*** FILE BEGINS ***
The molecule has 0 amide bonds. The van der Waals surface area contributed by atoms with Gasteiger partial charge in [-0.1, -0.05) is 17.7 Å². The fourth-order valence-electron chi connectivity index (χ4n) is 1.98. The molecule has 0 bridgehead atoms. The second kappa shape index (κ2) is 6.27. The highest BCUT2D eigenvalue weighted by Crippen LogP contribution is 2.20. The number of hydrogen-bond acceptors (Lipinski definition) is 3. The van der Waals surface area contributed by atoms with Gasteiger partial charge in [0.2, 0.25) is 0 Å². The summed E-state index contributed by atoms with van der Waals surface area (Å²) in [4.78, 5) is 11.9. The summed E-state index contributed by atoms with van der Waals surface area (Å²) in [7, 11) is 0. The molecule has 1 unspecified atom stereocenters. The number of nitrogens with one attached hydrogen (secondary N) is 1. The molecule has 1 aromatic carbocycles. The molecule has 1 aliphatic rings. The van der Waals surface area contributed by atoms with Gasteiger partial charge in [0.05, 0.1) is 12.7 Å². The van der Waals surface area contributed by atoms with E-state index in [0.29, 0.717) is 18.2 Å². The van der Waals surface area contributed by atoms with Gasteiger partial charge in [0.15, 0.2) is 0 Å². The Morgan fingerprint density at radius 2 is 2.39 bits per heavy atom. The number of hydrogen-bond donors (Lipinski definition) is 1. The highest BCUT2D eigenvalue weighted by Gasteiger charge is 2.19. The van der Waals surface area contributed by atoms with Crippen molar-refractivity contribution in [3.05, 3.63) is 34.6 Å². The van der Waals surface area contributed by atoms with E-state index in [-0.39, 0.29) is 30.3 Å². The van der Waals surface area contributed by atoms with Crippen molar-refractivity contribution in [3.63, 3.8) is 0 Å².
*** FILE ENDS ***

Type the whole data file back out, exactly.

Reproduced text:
The molecule has 0 amide bonds. The van der Waals surface area contributed by atoms with Gasteiger partial charge in [-0.1, -0.05) is 17.7 Å². The fourth-order valence-electron chi connectivity index (χ4n) is 1.98. The molecule has 0 bridgehead atoms. The second kappa shape index (κ2) is 6.27. The highest BCUT2D eigenvalue weighted by Crippen LogP contribution is 2.20. The number of hydrogen-bond acceptors (Lipinski definition) is 3. The van der Waals surface area contributed by atoms with Gasteiger partial charge in [0.2, 0.25) is 0 Å². The summed E-state index contributed by atoms with van der Waals surface area (Å²) in [4.78, 5) is 11.9. The summed E-state index contributed by atoms with van der Waals surface area (Å²) in [7, 11) is 0. The molecule has 1 unspecified atom stereocenters. The number of nitrogens with one attached hydrogen (secondary N) is 1. The molecule has 1 aromatic carbocycles. The molecule has 1 aliphatic rings. The van der Waals surface area contributed by atoms with Gasteiger partial charge in [0.05, 0.1) is 12.7 Å². The van der Waals surface area contributed by atoms with E-state index in [0.29, 0.717) is 18.2 Å². The van der Waals surface area contributed by atoms with Gasteiger partial charge in [0.15, 0.2) is 0 Å². The Morgan fingerprint density at radius 2 is 2.39 bits per heavy atom. The number of hydrogen-bond donors (Lipinski definition) is 1. The highest BCUT2D eigenvalue weighted by Gasteiger charge is 2.19. The van der Waals surface area contributed by atoms with Crippen molar-refractivity contribution in [3.05, 3.63) is 34.6 Å². The van der Waals surface area contributed by atoms with E-state index in [-0.39, 0.29) is 30.3 Å². The van der Waals surface area contributed by atoms with Crippen molar-refractivity contribution in [3.63, 3.8) is 0 Å².